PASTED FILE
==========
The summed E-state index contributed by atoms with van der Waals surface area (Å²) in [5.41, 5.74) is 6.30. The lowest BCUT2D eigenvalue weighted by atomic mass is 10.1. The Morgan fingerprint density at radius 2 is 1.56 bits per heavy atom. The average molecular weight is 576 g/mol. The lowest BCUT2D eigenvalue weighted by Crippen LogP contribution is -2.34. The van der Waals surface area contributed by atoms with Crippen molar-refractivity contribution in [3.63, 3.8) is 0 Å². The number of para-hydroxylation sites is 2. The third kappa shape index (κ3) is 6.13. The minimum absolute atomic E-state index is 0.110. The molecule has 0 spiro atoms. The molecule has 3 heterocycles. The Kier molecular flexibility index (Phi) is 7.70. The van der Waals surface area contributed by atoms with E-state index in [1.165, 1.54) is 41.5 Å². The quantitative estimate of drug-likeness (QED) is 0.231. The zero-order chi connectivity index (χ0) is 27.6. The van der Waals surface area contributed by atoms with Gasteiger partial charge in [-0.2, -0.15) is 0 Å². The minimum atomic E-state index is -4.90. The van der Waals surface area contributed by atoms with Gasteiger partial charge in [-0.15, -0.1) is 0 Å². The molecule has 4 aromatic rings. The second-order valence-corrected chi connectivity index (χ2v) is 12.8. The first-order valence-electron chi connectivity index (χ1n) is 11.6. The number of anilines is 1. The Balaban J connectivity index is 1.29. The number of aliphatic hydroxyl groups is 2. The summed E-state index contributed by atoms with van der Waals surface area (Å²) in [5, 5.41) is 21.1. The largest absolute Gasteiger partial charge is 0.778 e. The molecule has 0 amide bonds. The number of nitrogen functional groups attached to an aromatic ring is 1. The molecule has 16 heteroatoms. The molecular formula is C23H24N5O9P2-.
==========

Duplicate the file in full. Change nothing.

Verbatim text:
The summed E-state index contributed by atoms with van der Waals surface area (Å²) in [5.41, 5.74) is 6.30. The lowest BCUT2D eigenvalue weighted by atomic mass is 10.1. The Morgan fingerprint density at radius 2 is 1.56 bits per heavy atom. The average molecular weight is 576 g/mol. The lowest BCUT2D eigenvalue weighted by Crippen LogP contribution is -2.34. The van der Waals surface area contributed by atoms with Crippen molar-refractivity contribution in [3.63, 3.8) is 0 Å². The number of para-hydroxylation sites is 2. The third kappa shape index (κ3) is 6.13. The minimum absolute atomic E-state index is 0.110. The molecule has 0 spiro atoms. The molecule has 3 heterocycles. The Kier molecular flexibility index (Phi) is 7.70. The van der Waals surface area contributed by atoms with E-state index in [1.165, 1.54) is 41.5 Å². The quantitative estimate of drug-likeness (QED) is 0.231. The zero-order chi connectivity index (χ0) is 27.6. The van der Waals surface area contributed by atoms with Gasteiger partial charge in [-0.2, -0.15) is 0 Å². The minimum atomic E-state index is -4.90. The van der Waals surface area contributed by atoms with Gasteiger partial charge in [-0.15, -0.1) is 0 Å². The molecule has 4 aromatic rings. The second-order valence-corrected chi connectivity index (χ2v) is 12.8. The first-order valence-electron chi connectivity index (χ1n) is 11.6. The number of anilines is 1. The Balaban J connectivity index is 1.29. The number of aliphatic hydroxyl groups is 2. The summed E-state index contributed by atoms with van der Waals surface area (Å²) in [5, 5.41) is 21.1. The largest absolute Gasteiger partial charge is 0.778 e. The molecule has 0 amide bonds. The number of nitrogen functional groups attached to an aromatic ring is 1. The molecule has 16 heteroatoms. The molecular formula is C23H24N5O9P2-.